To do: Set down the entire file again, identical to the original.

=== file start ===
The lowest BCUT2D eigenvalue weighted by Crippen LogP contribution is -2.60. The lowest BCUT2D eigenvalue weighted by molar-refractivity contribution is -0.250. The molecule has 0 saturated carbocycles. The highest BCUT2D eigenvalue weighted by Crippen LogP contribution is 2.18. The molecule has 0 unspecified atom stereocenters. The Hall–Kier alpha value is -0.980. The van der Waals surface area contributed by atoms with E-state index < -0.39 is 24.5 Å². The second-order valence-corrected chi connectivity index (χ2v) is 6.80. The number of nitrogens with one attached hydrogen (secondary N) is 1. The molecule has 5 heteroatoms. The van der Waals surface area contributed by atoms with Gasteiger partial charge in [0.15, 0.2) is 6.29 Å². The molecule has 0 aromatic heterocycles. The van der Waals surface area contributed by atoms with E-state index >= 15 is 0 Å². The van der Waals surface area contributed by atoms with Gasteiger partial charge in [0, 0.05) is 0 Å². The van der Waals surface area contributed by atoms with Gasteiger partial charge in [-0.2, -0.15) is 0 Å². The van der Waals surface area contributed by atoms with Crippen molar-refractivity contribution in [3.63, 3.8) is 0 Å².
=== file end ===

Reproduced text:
The lowest BCUT2D eigenvalue weighted by Crippen LogP contribution is -2.60. The lowest BCUT2D eigenvalue weighted by molar-refractivity contribution is -0.250. The molecule has 0 saturated carbocycles. The highest BCUT2D eigenvalue weighted by Crippen LogP contribution is 2.18. The molecule has 0 unspecified atom stereocenters. The Hall–Kier alpha value is -0.980. The van der Waals surface area contributed by atoms with E-state index < -0.39 is 24.5 Å². The second-order valence-corrected chi connectivity index (χ2v) is 6.80. The number of nitrogens with one attached hydrogen (secondary N) is 1. The molecule has 5 heteroatoms. The van der Waals surface area contributed by atoms with Gasteiger partial charge in [0.15, 0.2) is 6.29 Å². The molecule has 0 aromatic heterocycles. The van der Waals surface area contributed by atoms with E-state index >= 15 is 0 Å². The van der Waals surface area contributed by atoms with Gasteiger partial charge in [0, 0.05) is 0 Å². The van der Waals surface area contributed by atoms with Gasteiger partial charge in [-0.2, -0.15) is 0 Å². The van der Waals surface area contributed by atoms with Crippen molar-refractivity contribution in [3.63, 3.8) is 0 Å².